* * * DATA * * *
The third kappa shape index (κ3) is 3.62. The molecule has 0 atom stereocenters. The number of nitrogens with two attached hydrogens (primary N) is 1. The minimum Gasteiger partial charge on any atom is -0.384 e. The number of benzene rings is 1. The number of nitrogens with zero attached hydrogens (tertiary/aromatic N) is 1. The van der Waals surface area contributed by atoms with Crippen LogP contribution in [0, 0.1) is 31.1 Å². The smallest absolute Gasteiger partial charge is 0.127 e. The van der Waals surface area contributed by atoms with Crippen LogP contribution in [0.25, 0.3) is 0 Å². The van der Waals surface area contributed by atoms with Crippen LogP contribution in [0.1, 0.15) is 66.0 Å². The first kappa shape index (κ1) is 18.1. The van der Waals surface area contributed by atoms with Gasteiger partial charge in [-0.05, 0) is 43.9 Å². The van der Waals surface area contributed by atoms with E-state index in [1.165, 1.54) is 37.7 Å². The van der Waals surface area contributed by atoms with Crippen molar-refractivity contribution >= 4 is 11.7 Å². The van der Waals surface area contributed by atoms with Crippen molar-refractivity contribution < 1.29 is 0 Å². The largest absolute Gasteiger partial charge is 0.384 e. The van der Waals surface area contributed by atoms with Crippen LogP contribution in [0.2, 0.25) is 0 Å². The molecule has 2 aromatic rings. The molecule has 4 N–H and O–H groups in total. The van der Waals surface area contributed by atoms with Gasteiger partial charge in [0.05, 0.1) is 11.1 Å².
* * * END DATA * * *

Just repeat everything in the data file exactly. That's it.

The third kappa shape index (κ3) is 3.62. The molecule has 0 atom stereocenters. The number of nitrogens with two attached hydrogens (primary N) is 1. The minimum Gasteiger partial charge on any atom is -0.384 e. The number of benzene rings is 1. The number of nitrogens with zero attached hydrogens (tertiary/aromatic N) is 1. The van der Waals surface area contributed by atoms with Crippen LogP contribution in [0, 0.1) is 31.1 Å². The smallest absolute Gasteiger partial charge is 0.127 e. The van der Waals surface area contributed by atoms with Crippen LogP contribution in [0.25, 0.3) is 0 Å². The van der Waals surface area contributed by atoms with Crippen LogP contribution in [0.1, 0.15) is 66.0 Å². The first kappa shape index (κ1) is 18.1. The van der Waals surface area contributed by atoms with Gasteiger partial charge in [-0.05, 0) is 43.9 Å². The van der Waals surface area contributed by atoms with E-state index in [1.165, 1.54) is 37.7 Å². The van der Waals surface area contributed by atoms with Crippen molar-refractivity contribution >= 4 is 11.7 Å². The van der Waals surface area contributed by atoms with Crippen molar-refractivity contribution < 1.29 is 0 Å². The largest absolute Gasteiger partial charge is 0.384 e. The van der Waals surface area contributed by atoms with Crippen LogP contribution in [0.2, 0.25) is 0 Å². The molecule has 2 aromatic rings. The molecule has 4 N–H and O–H groups in total. The van der Waals surface area contributed by atoms with Gasteiger partial charge in [0.05, 0.1) is 11.1 Å².